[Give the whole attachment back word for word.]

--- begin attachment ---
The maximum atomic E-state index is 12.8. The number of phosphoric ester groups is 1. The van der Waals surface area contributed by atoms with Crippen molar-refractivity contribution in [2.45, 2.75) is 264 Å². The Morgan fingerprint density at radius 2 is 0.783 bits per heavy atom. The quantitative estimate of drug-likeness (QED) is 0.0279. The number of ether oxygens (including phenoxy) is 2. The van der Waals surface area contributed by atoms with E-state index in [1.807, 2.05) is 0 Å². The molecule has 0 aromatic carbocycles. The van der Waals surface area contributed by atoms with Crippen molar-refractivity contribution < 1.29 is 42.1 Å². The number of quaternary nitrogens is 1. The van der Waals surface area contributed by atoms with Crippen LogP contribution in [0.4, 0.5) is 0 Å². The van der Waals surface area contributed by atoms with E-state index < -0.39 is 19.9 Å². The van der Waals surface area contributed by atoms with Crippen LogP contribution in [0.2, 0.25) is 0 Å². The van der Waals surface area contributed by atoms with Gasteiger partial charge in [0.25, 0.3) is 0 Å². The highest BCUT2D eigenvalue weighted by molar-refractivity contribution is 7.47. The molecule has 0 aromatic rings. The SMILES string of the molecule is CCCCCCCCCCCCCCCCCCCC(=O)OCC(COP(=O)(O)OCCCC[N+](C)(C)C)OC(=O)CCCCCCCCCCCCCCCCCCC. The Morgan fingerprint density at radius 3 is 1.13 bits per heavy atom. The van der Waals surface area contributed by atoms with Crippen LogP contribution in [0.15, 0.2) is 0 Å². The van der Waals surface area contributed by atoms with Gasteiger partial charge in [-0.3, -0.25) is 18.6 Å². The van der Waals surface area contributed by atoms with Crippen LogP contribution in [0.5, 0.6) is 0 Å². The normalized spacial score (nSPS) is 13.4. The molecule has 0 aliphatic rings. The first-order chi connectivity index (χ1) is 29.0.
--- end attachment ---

The maximum atomic E-state index is 12.8. The number of phosphoric ester groups is 1. The van der Waals surface area contributed by atoms with Crippen molar-refractivity contribution in [2.45, 2.75) is 264 Å². The Morgan fingerprint density at radius 2 is 0.783 bits per heavy atom. The quantitative estimate of drug-likeness (QED) is 0.0279. The number of ether oxygens (including phenoxy) is 2. The van der Waals surface area contributed by atoms with E-state index in [1.807, 2.05) is 0 Å². The molecule has 0 aromatic carbocycles. The van der Waals surface area contributed by atoms with Crippen molar-refractivity contribution < 1.29 is 42.1 Å². The number of quaternary nitrogens is 1. The van der Waals surface area contributed by atoms with Crippen LogP contribution in [0.4, 0.5) is 0 Å². The van der Waals surface area contributed by atoms with E-state index < -0.39 is 19.9 Å². The van der Waals surface area contributed by atoms with Crippen LogP contribution in [0.2, 0.25) is 0 Å². The van der Waals surface area contributed by atoms with Gasteiger partial charge in [0.25, 0.3) is 0 Å². The highest BCUT2D eigenvalue weighted by molar-refractivity contribution is 7.47. The molecule has 0 aromatic rings. The SMILES string of the molecule is CCCCCCCCCCCCCCCCCCCC(=O)OCC(COP(=O)(O)OCCCC[N+](C)(C)C)OC(=O)CCCCCCCCCCCCCCCCCCC. The Morgan fingerprint density at radius 3 is 1.13 bits per heavy atom. The van der Waals surface area contributed by atoms with Crippen LogP contribution in [0.15, 0.2) is 0 Å². The van der Waals surface area contributed by atoms with Gasteiger partial charge in [-0.3, -0.25) is 18.6 Å². The van der Waals surface area contributed by atoms with Crippen LogP contribution in [0.5, 0.6) is 0 Å². The normalized spacial score (nSPS) is 13.4. The molecule has 0 aliphatic rings. The first-order chi connectivity index (χ1) is 29.0.